Professor Wouter Vanderplasschen of Belgium is a senior researcher in the field of substance abuse treatment and recovery. For the past 15 years, he has been completing research on the accessibility, quality of care and effectiveness in varying forms of substance abuse treatment. This has direct relevance to the current research as the participants will be asked about how accessible they feel treatment organisations are and how helpful treatment has been on their recovery journey. Professor Vanderplasschen has authored over 60 peer-reviewed papers, in which his interests focus around addictions, treatment, recovery and vulnerable groups. Wouter has a high position in academia as he is the reviewer for many international peer-reviewed journals, as well as the co-editor for the journal “Drugs: Education, Prevention, Policy”.
Dr Jessica De Maeyer has been the director of the expertise centre on Quality of Life (E-QUAL) at Ghent University College since 2014. She carries out many different projects assessing Quality of Life in varying populations, including substance users. Dr De Maeyer has been involved in many pieces of research in Belgium that have importance in addictions: she is the co-promoter of “Consensus Building on Minimal Quality Standards for Drug Demand Reduction in Belgium” (COMIQS-BE), and has a 2 year position of co-promotor for Photovoice being used on individuals suffering mental health and substance abuse problems. Importantly, she is a member of various addiction relevant committees: “Recovery of people with dual-diagnosis” and “Pathways to Addiction Recovery”.
Professor Vander Laenen obtained a bachelor in social work (1993), a master (1996) and a doctorate in criminology (2007). Since 2008, she is an associate professor at the Department of Criminology, Penal law and Social Law within the Faculty of Law and Criminology. Her expertise focuses on vulnerable persons (because of substance use, mental illness and social exclusion) in contact with the criminal justice system. Professor Vander Laenen has acquired years of experience in research on drug prevention, substance misuse treatment and harm reduction and on drug policy evaluation. She also participates in different international networks as: Member of the European Society for Social Drug Research (2003-); Member of the European Society of Criminology (2007-); Member of the International Society for the Study of Drug Policy (2009-); and Member of the EMCDDA expert network on public expenditure in Europe (2013-).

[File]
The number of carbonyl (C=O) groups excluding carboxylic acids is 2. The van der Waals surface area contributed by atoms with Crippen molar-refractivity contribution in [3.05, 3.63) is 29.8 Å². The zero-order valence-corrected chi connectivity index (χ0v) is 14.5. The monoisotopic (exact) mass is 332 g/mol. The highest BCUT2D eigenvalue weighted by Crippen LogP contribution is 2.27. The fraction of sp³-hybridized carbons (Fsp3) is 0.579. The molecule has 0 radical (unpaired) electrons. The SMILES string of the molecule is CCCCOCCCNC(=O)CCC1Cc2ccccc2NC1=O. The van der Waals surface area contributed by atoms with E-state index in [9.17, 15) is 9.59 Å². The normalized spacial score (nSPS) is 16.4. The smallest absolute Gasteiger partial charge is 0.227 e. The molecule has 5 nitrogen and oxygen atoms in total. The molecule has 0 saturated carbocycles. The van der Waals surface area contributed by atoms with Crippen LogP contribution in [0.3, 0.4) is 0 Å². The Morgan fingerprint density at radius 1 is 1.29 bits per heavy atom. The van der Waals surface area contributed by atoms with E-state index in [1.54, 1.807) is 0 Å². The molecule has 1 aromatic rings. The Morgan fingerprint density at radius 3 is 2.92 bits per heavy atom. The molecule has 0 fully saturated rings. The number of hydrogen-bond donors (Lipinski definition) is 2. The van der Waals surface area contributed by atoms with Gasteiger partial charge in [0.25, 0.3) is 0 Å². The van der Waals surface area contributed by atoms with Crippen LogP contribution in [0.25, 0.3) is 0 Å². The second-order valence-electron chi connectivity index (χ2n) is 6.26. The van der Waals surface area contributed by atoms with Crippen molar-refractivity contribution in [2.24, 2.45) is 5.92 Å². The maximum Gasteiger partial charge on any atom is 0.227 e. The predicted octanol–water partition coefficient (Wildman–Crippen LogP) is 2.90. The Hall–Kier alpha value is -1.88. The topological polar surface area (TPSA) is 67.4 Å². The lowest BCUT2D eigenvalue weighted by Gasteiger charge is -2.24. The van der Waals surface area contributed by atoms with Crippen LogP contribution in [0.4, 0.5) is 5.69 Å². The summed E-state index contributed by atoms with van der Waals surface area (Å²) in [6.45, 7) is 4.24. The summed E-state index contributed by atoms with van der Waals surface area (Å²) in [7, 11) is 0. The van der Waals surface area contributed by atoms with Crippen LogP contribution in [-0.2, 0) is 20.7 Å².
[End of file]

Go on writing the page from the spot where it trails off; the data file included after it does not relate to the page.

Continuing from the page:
Professor Colman is a senior researcher seconded to the research group “Institute for International Research on Criminal Policy” (IRCP) attached to the Department of Criminology, Criminal law and Social law at Ghent University. Her PhD in Criminology (2014) focused on (turning points) in the recovery and desistance process of offenders who misuse drugs. In 2017, she was granted a FWO postdoctoral fellowship to continue her research on recovery capital in desistance and recovery.
Charlotte Colman has been actively involved in several international, EU and national research projects on amongst others drug policy evaluation, the interplay between recovery and desistance, alternatives to incarceration and the cooperation between the criminal justice system and (drug) treatment services. She has published a broad variety of peer-reviewed publications such as book(s) (chapters) and articles on the abovementioned topics. Furthermore, she has been a member of several expert (policy) meetings at national, European and international level.
Lore Bellaert works as a PhD student for the Belgian branch of the REC-PATH project at Ghent University. In her PhD she will focus on the recovery process of problematic substance use, with a specific interest in natural recovery. In 2017 she graduated as a Master of Educational Sciences – Special Education, Disability Studies and Behavioural Disorders. Her dissertation focused on the experiences of unaccompanied refugee children with regard to the implementation of their rights in a humanitarian aid context. Therefore she conducted research in South Sudanese refugee settlements in northern Uganda, combined with an internship of seven months as a child protection caseworker at an NGO. Furthermore, she has studied Addictology at Charles University in Prague as part of an Erasmus exchange programme.